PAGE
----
- Active Response Training has a new "Weekend Knowledge Dump" up this week. Notable articles to which he links include: advice from a medical doctor on the best place to shoot someone in the head; the tale of an officer shot at with a firework's mortar and who was aided by "bystanders" to escape; and an article from Massad Ayoob on why you should be using hollow point for most defensive calibers.
- From earlier this week: a new "Humpday Reading List" from Grant Cunningham.
- "Deaths from a single punch not that uncommon"--Washington Times. From the article:
Dr. Karen Gunson, the state medical examiner, estimates that 80 percent of homicide victims die from gunshot wounds. That’s followed next in frequency by stabbings, then bludgeonings and strangulations.
One-punch deaths fall even further down the list. But it happens often enough that Gunson, without pause, is able to describe precisely how a sock to the face can end a life.
“They fall over backwards and they hit the back of their head,” Gunson said. “They often end up having a skull fracture.”
The impact on hard ground causes the brain to ricochet into the opposite wall of the skull, somewhere around the forehead, causing hemorrhaging near the brain and death. It’s known as a contrecoup brain injury.
Or, in cases when the victim has been drinking heavily, a punch to the face can cause an artery at the base of the brain to fatally tear as the head snaps back.
The article also has compiled real-world examples where this occurred.
- "Lessons Learned from a Home Invasion Attempt"--Active Response Training. The burglar was able to access the interior, but wasn't able to break through a window, so he resorted to kicking the door in, but apparently ran off after the alarm went off. The homeowner, meanwhile, had hidden in a bedroom upstairs. Some advice: strengthen looks and doorplates, install something like "Hurricane Film" over your windows, remove things (rocks, ladders, etc.) from around your house that can be used to facilitate breaking in; install a solid core door with good locks for whichever room inside your house that you will be using as a "safe room".
- "Proximity Negates Skill"--Beans, Bullets, Bandages & You. The author explains: "This is a security and defense concept that is intuitive for some people but needs to be explained to others. The simplest way to think about it is this — the closer an attacker is to you, the less skilled they need to be in order to hit, injure, or kill you."
- Open season on polar bears: "Shock video: Black man bludgeons white boy, 12, dancing on sidewalk"--WND. Per the article, "[t]he assault took place Friday night in Cape Girardeau, Missouri, as the suspect, whom police have identified as 27-year-old Cedric Charles Moore Jr., exited an SUV from the passenger side, sneaked up behind the child and used his fist to bludgeon the boy who never saw the punch coming."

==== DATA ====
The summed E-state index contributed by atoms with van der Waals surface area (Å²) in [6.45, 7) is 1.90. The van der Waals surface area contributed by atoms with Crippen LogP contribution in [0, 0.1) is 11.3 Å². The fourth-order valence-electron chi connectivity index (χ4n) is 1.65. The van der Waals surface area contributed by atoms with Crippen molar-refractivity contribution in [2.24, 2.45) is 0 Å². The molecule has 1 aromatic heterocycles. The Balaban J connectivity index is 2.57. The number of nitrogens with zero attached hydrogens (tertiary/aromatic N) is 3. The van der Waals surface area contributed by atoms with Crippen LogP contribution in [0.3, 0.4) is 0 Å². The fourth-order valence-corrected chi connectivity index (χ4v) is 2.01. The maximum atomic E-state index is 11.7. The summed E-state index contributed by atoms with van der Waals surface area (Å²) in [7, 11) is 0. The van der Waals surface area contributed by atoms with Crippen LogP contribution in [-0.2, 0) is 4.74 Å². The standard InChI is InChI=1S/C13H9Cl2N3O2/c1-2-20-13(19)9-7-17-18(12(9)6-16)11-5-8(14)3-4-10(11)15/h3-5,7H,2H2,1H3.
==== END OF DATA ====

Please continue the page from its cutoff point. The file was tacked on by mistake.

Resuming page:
- "RIFLES FOR TROUBLED TIMES"--Dave Anderson at Guns Magazine. The author lives in a rural setting well away from even his closest neighbors. Thus, his choice of primary firearms may not match yours. However, his three are a .22 Magnum rifle, a .308 or other big game bolt-action hunting rifle, and a shotgun. His closing comments, however, are worthwhile to keep in mind no matter where you live: "Oh, and you may have noticed I haven’t mentioned a .45 ACP pistol or .38 Spl. pocket revolver. I haven’t mentioned socks or underwear either, and for the same reason — they are just part of everyday wear."
- "The Other .38s"--Shooting Sports USA. An article on why competitive revolver shooters are increasingly turning to shooting the .38 Long Colt (LC) and the .38 Short Colt (SC) out of their .357 revolvers. Because of the stronger cylinders and frames, these old classics can have their performance boosted to nearly .38 Special or 9 mm power, but the shorter cases make it easier to punch the empty brass out of the cylinder when reloading. My personal belief is that some company should come out with a defensive revolver with a shorter cylinder (and thus smaller and lighter than conventional revolvers) using shorter cases similar to the old .38 Colt or .38 S&W cases. Just take a look at how small many of the early pocket revolvers were, even in .38 calibers, compared with revolvers today.
- "Some Commentary on Last Weekend’s Snubnose Revolver Class"--Active Response Training. One comment: "Several guns shut down during the day (about 250 rounds) because of lack of lubrication. When the trigger pull becomes progressively more difficult and the cylinder doesn’t spin easily, a couple drops of lube where the cylinder attaches to the crane will make your life easier."